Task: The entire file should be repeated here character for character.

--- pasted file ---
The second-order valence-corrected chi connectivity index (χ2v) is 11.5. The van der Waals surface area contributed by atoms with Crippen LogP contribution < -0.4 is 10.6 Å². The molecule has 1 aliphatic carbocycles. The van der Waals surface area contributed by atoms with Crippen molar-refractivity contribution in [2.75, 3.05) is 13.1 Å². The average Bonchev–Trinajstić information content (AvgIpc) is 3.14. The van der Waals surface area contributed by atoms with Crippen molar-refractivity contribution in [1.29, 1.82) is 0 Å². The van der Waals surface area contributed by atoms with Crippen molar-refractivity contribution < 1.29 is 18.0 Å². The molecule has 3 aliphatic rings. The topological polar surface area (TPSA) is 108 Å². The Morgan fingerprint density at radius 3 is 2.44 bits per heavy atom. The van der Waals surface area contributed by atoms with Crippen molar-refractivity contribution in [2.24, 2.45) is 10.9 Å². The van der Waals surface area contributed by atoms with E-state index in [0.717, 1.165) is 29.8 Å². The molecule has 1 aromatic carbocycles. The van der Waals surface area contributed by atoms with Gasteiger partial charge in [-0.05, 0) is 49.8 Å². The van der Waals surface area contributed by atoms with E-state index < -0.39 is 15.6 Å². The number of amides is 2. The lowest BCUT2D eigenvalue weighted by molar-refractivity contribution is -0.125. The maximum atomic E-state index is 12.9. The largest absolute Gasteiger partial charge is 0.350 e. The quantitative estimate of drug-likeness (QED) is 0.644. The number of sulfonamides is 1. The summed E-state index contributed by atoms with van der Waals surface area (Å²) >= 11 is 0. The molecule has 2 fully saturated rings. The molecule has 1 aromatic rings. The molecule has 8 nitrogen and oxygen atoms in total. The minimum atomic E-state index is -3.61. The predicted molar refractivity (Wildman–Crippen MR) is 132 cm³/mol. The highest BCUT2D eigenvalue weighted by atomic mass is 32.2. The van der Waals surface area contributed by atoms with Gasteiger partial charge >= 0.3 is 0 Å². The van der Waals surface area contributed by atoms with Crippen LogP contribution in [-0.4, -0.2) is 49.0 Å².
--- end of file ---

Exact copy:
The second-order valence-corrected chi connectivity index (χ2v) is 11.5. The van der Waals surface area contributed by atoms with Crippen LogP contribution < -0.4 is 10.6 Å². The molecule has 1 aliphatic carbocycles. The van der Waals surface area contributed by atoms with Crippen molar-refractivity contribution in [2.75, 3.05) is 13.1 Å². The average Bonchev–Trinajstić information content (AvgIpc) is 3.14. The van der Waals surface area contributed by atoms with Crippen molar-refractivity contribution in [1.29, 1.82) is 0 Å². The van der Waals surface area contributed by atoms with Crippen molar-refractivity contribution < 1.29 is 18.0 Å². The molecule has 3 aliphatic rings. The topological polar surface area (TPSA) is 108 Å². The Morgan fingerprint density at radius 3 is 2.44 bits per heavy atom. The van der Waals surface area contributed by atoms with Crippen molar-refractivity contribution in [2.24, 2.45) is 10.9 Å². The van der Waals surface area contributed by atoms with E-state index in [0.717, 1.165) is 29.8 Å². The molecule has 1 aromatic carbocycles. The van der Waals surface area contributed by atoms with Gasteiger partial charge in [-0.05, 0) is 49.8 Å². The van der Waals surface area contributed by atoms with E-state index < -0.39 is 15.6 Å². The number of amides is 2. The lowest BCUT2D eigenvalue weighted by molar-refractivity contribution is -0.125. The maximum atomic E-state index is 12.9. The largest absolute Gasteiger partial charge is 0.350 e. The quantitative estimate of drug-likeness (QED) is 0.644. The number of sulfonamides is 1. The summed E-state index contributed by atoms with van der Waals surface area (Å²) >= 11 is 0. The molecule has 2 fully saturated rings. The molecule has 1 aromatic rings. The molecule has 8 nitrogen and oxygen atoms in total. The minimum atomic E-state index is -3.61. The predicted molar refractivity (Wildman–Crippen MR) is 132 cm³/mol. The highest BCUT2D eigenvalue weighted by atomic mass is 32.2. The van der Waals surface area contributed by atoms with Gasteiger partial charge >= 0.3 is 0 Å². The van der Waals surface area contributed by atoms with Crippen LogP contribution in [-0.4, -0.2) is 49.0 Å².